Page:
Pakistani Taliban step up attacks in northwest

Northwestern Pakistan, including the tribal belts. Click to view.

The Pakistani Taliban have stepped up attacks in the northwestern province of Khyber-Paktunkhwa over the past several weeks, with multiple attacks including suicide bombings in the provincial capital and at a strategic tunnel.

In Peshawar today, a teen-aged suicide bomber killed five people, including a senior police official and two police, in an attack that targeted a police van. Seven people were reported to have been seriously wounded in the attack. Also today in Peshawar, another policeman was killed in an IED attack.

The suicide attack in Peshawar took place just two days after a pair of bomb blasts occurred at the Kohat Tunnel, the vital link between Peshawar and the southern half of the province. The first blast appears to have been intended to damage or destroy the tunnel, as a fuel tanker laden with explosives was detonated while the vehicle was inside the tunnel. Five people were wounded in the attack. In the second blast, which appears to have been a suicide attack, a truck packed with explosives was detonated at a military checkpoint; four civilians were killed.

The Taliban and the Pakistani military fought fierce battles for the tunnel several times in 2008. In one battle, in April 2008, Taliban fighters kidnapped more than 50 paramilitary troops from the Frontier Corps during the fighting at the Kohat Tunnel. Several of the soldiers and paramilitaries were beheaded and mutilated.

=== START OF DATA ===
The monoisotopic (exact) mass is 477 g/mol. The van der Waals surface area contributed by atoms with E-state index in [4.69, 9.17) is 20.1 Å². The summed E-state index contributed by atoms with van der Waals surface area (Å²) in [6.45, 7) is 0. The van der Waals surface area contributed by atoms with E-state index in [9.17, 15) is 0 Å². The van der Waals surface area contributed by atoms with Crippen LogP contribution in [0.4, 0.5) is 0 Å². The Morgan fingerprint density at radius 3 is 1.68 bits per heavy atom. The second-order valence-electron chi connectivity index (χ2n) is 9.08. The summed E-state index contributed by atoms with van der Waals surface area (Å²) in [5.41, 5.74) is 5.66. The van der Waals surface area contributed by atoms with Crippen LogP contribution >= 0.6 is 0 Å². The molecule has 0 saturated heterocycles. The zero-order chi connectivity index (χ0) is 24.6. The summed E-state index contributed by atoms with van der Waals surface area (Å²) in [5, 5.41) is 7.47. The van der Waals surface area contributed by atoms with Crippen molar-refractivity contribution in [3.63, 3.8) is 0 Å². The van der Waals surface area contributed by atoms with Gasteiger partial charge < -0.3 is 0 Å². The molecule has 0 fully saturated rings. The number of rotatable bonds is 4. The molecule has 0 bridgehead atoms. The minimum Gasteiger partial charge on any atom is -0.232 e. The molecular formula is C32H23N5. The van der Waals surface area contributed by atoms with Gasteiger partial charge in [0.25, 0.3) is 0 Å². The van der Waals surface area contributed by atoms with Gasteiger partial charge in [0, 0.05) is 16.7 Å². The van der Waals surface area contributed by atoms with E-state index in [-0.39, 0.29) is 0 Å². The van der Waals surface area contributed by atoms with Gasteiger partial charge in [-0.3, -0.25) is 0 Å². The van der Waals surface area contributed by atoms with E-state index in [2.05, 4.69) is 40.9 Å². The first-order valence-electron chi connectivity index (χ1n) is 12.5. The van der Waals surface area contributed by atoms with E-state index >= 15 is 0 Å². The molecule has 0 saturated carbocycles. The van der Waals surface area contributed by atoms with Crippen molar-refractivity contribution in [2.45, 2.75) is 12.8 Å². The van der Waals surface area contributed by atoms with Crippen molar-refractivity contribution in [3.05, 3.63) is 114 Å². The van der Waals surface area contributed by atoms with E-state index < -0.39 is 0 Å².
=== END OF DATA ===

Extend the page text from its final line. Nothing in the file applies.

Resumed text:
The attacks over the past three days have been preceded by several strikes against police, soldiers, and civilians throughout Pakistan’s northwest since mid-January.

Some of the more deadly Taliban attacks already this year include: the Jan 20 assault on an oil facility in Kohat that resulted in the deaths of five Frontier Corps personnel and two civilians, and the kidnapping of two engineers; the public execution of four civilians in Hangu; the killing of three soldiers in North Waziristan and a civilian in Peshawar; the Jan. 17 suicide attack at a bus station in Kohat that killed 17 Pakistanis; and the murder of four policemen in attacks in Bannu and Khyber on Jan. 14.

The Pakistani military has claimed that the Taliban have been defeated in the group’s sanctuaries in the tribal agencies of South Waziristan, Bajaur, and Mohmand, and in the settled district of Swat, after launching a series of operations in Bajaur and Mohmand in 2008, and Swat and South Waziristan in 2009.

Just last weekend, the military again claimed victory over the Taliban in Bajaur and Mohmand after a three-day-long operation. The military said that scores of Taliban fighters were killed during the operation. But the Taliban have persisted despite the declarations of victory from Pakistani commanders.

Meanwhile the Pakistani Taliban remain organized throughout much of the northwest, and have continued, with the help of allied terror groups such as the Lashkar-e-Jhangvi and al Qaeda, to strike in Pakistan’s major cities. On Jan. 25, suicide bombers struck in Lahore and Karachi, killing 16 people. The suicide bomber that executed the Lahore attack was from North Waziristan.

Bill Roggio is a Senior Fellow at the Foundation for Defense of Democracies and the Editor of FDD's Long War Journal.

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